High Quality Dividend Growth Stock for April 2021: Lockheed Martin (LMT)

In this series, High Quality Dividend Growth Stock of the Month, I cover really great companies.

To identify them, I use my Quality Snapshot grading system. In a nutshell, here’s how the system works.

First, I research ratings and grades from sources that I have come to trust and respect over the years:

That gives me five factors that address, each in their own way, company quality.

Then, because the sources use different grading scales and systems, I assign points to their various approaches that let me unify the different rating systems into a single system.

As you can see, each factor can get up to 5 points. The Quality Snapshot score for a company is the total of its points, so the highest possible score is 25 points.

Finally, to interpret those total scores, I use the following ranges.

April’s High Quality DG Stock: Lockheed Martin Corporation (LMT)

Lockheed Martin Corporation (LMT) is a global defense and aerospace giant. As I’ll discuss in a minute, Lockheed Martin scores 24 out of 25 points in its Quality Snapshot.

Headquartered in Bethesda, MD, LMT serves both U.S. and international customers with products and services that have defense, civil, and commercial applications.

LMT’s principal customers are agencies of the U.S. Government. In 2020, 74% of the company’s $65.4 billion in net sales were from the U.S. Government, mainly the Department of Defense; 25% were from international customers; and 1% were from U.S. commercial and other customers.

Lockheed Martin’s main areas of focus are in defense, space, intelligence, homeland security, and information technology (including cybersecurity).

This is Trefis’ breakdown of LMT’s business, showing its four business segments.

LMT’s largest segment, Aeronautics, covers military aircraft, including the famous F-35 Lightning II Joint Strike Fighter, now in its 5th generation. The F-35 is LMT’s largest program, generating 69% of Aeronautics sales and 28% of LMT’s total sales. The F-35 stealth fighter took nearly 20 years to develop and reached initial operational capability in 2015.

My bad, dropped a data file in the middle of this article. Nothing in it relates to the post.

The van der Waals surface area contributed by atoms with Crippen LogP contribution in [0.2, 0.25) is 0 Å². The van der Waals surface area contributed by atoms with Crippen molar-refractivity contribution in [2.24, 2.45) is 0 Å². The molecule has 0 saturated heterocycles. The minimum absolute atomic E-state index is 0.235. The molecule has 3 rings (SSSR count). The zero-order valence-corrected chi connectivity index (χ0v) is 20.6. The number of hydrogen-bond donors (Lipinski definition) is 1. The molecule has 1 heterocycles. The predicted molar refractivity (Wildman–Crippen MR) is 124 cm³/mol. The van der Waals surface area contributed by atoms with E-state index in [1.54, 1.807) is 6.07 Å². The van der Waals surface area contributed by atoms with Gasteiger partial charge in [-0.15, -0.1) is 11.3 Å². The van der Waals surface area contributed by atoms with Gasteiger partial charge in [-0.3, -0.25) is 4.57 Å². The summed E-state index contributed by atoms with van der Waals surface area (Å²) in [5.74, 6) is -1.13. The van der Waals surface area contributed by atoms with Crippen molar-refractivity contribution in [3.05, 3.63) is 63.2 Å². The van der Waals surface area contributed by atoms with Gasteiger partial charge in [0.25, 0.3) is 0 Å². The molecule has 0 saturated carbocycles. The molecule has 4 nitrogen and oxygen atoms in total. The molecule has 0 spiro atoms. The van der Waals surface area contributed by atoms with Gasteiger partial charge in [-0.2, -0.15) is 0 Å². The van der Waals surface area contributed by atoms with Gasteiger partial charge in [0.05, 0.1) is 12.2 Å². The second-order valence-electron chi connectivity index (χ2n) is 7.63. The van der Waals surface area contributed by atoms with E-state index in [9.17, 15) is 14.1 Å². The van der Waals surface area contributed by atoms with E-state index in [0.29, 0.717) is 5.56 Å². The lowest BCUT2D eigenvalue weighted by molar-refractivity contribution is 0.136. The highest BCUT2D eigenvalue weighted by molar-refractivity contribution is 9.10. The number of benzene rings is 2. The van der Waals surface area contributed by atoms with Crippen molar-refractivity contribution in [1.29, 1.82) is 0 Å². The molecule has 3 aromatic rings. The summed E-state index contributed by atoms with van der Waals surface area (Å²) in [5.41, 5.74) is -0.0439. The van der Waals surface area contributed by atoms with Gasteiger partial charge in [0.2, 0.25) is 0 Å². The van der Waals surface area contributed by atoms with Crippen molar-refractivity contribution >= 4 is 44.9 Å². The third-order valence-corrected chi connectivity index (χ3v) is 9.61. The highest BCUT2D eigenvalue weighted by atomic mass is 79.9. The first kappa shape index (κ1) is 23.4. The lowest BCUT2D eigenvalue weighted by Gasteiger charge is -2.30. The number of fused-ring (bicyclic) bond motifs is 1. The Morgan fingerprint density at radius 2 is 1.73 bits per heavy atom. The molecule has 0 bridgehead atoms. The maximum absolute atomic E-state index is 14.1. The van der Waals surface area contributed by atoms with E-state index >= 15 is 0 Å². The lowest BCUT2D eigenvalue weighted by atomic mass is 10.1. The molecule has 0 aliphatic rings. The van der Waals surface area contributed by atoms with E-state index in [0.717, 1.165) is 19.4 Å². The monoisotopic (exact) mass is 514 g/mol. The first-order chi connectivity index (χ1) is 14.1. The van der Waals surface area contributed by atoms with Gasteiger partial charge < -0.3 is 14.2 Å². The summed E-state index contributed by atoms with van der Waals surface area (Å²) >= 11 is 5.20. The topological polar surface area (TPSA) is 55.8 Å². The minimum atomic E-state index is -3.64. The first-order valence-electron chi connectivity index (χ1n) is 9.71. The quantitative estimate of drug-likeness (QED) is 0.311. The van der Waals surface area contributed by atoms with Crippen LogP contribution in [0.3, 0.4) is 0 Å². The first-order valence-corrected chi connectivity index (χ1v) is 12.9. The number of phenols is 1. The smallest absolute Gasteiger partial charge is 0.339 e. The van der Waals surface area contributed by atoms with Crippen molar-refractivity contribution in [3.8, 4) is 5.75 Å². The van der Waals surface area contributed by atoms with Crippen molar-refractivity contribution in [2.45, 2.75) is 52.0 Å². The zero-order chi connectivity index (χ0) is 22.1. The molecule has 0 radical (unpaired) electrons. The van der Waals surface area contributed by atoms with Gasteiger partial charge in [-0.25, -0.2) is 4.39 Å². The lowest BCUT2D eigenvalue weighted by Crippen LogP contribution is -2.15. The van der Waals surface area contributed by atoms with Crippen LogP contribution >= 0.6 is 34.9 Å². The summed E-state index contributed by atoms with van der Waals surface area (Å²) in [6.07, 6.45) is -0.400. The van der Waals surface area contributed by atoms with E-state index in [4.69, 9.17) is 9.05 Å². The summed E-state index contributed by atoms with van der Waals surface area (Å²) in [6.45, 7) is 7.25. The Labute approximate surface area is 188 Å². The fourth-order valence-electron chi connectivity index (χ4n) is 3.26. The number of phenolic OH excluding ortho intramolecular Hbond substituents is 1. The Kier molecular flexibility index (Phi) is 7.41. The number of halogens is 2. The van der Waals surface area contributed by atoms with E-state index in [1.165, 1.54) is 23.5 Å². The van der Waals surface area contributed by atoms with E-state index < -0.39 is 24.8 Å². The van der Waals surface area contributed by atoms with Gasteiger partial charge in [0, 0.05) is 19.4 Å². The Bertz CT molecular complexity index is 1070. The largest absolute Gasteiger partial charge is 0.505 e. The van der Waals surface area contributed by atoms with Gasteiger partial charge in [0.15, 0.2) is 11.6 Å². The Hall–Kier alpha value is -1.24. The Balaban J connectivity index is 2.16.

Lockheed Martin’s High Quality

Lockheed Martin’s Quality Snapshot is a thing of beauty. It gets the maximum of five points in every category except for its credit rating, where it gets four points, giving it a total of 24 out of a possible 25 points.

Fewer than 30 companies that I have examined get 24 or 25 points on this system, so LMT’s score of 24 places it in the top tier of all companies based on its quality.

Lockheed Martin’s Dividend Record

Lockheed Martin yields 2.8%, which is toward the lower end of what I consider mid-range (2-4%). Its 5-year dividend growth rate has been 10% per year, which is fast. That combination of yield and growth makes LMT a mid-yield, fast-growth DG stock.

Lockheed Martin’s dividend record is good. I give it a “B.”

LMT’s yield – at 2.8% — is a mid-range yield. While 2.8% is not super-high, that is balanced by its fast growth rate, which has averaged 10% per year over the past 5 years.

LMT’s dividend safety score of 84 points on Simply Safe Dividends’ scale of 0-100 is in the top tier of SSD’s scores. It means that LMT’s dividend is very safe and unlikely to be cut.

LMT has not declared its increase for 2021. Its latest increase – last December – was 8.3%, which falls into the “fast” range for a stock yielding 2.8%.

The company’s increases have slowly declined over the past several years, which is OK considering that the overall speed of growth is still fast. On the chart, the slowing growth rate is barely perceptible.

Lockheed Martin’s Valuation

To value a stock, I use four valuation models, then average them. For more details, see Dividend Growth Investing Lesson 11: Valuation.

Models 1 and 2: FASTGraphs P/E Benchmarks

FASTGraphs present a stock’s price on the same chart as valuation reference lines for easy comparison. I use two reference lines to denote fair value.

  • A magenta reference line based on a standard P/E ratio for most stocks that I set at 18 to reflect “the market” over the past 20-30 years.
  • A blue reference line based on the stock’s own P/E ratio for the past 5 years.

Here is the FASTGraph for LMT using an 8-year display period. (The 8-year display causes FASTGraphs to use the stock’s 5-year average P/E for the blue line.)

As it turns out, the blue and magenta lines are drawn at practically identical values, so the blue line covers the magenta line. The black line is LMT’s actual market price.